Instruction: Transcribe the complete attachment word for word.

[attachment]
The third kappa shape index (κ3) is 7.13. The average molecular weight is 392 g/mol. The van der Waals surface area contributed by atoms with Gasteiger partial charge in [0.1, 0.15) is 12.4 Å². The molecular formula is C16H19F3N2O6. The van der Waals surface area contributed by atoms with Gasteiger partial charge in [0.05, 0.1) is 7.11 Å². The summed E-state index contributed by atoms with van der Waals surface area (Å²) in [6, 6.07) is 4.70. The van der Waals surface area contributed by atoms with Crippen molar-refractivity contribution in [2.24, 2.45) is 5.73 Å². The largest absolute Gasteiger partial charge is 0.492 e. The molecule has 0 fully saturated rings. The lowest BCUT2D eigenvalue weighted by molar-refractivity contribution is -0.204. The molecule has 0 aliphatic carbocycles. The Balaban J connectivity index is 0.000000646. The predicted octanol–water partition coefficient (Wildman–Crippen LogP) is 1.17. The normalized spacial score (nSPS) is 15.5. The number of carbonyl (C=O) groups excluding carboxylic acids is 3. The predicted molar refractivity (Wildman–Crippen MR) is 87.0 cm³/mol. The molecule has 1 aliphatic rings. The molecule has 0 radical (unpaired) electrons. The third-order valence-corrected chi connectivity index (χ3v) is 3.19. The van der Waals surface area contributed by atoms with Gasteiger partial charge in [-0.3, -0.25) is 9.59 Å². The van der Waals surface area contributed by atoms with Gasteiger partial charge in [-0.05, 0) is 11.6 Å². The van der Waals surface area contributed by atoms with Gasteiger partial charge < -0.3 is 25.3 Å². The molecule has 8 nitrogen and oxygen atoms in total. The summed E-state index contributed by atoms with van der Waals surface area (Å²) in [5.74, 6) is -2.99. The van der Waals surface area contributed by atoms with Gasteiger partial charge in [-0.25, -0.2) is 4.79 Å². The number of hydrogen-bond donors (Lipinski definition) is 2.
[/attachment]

The third kappa shape index (κ3) is 7.13. The average molecular weight is 392 g/mol. The van der Waals surface area contributed by atoms with Gasteiger partial charge in [0.1, 0.15) is 12.4 Å². The molecular formula is C16H19F3N2O6. The van der Waals surface area contributed by atoms with Gasteiger partial charge in [0.05, 0.1) is 7.11 Å². The summed E-state index contributed by atoms with van der Waals surface area (Å²) in [6, 6.07) is 4.70. The van der Waals surface area contributed by atoms with Crippen molar-refractivity contribution in [2.24, 2.45) is 5.73 Å². The largest absolute Gasteiger partial charge is 0.492 e. The molecule has 0 fully saturated rings. The lowest BCUT2D eigenvalue weighted by molar-refractivity contribution is -0.204. The molecule has 0 aliphatic carbocycles. The Balaban J connectivity index is 0.000000646. The predicted octanol–water partition coefficient (Wildman–Crippen LogP) is 1.17. The normalized spacial score (nSPS) is 15.5. The number of carbonyl (C=O) groups excluding carboxylic acids is 3. The predicted molar refractivity (Wildman–Crippen MR) is 87.0 cm³/mol. The molecule has 1 aliphatic rings. The molecule has 0 radical (unpaired) electrons. The third-order valence-corrected chi connectivity index (χ3v) is 3.19. The van der Waals surface area contributed by atoms with Gasteiger partial charge in [-0.3, -0.25) is 9.59 Å². The van der Waals surface area contributed by atoms with Gasteiger partial charge in [-0.05, 0) is 11.6 Å². The van der Waals surface area contributed by atoms with Gasteiger partial charge < -0.3 is 25.3 Å². The molecule has 8 nitrogen and oxygen atoms in total. The summed E-state index contributed by atoms with van der Waals surface area (Å²) in [5.74, 6) is -2.99. The van der Waals surface area contributed by atoms with Gasteiger partial charge in [-0.25, -0.2) is 4.79 Å². The number of hydrogen-bond donors (Lipinski definition) is 2.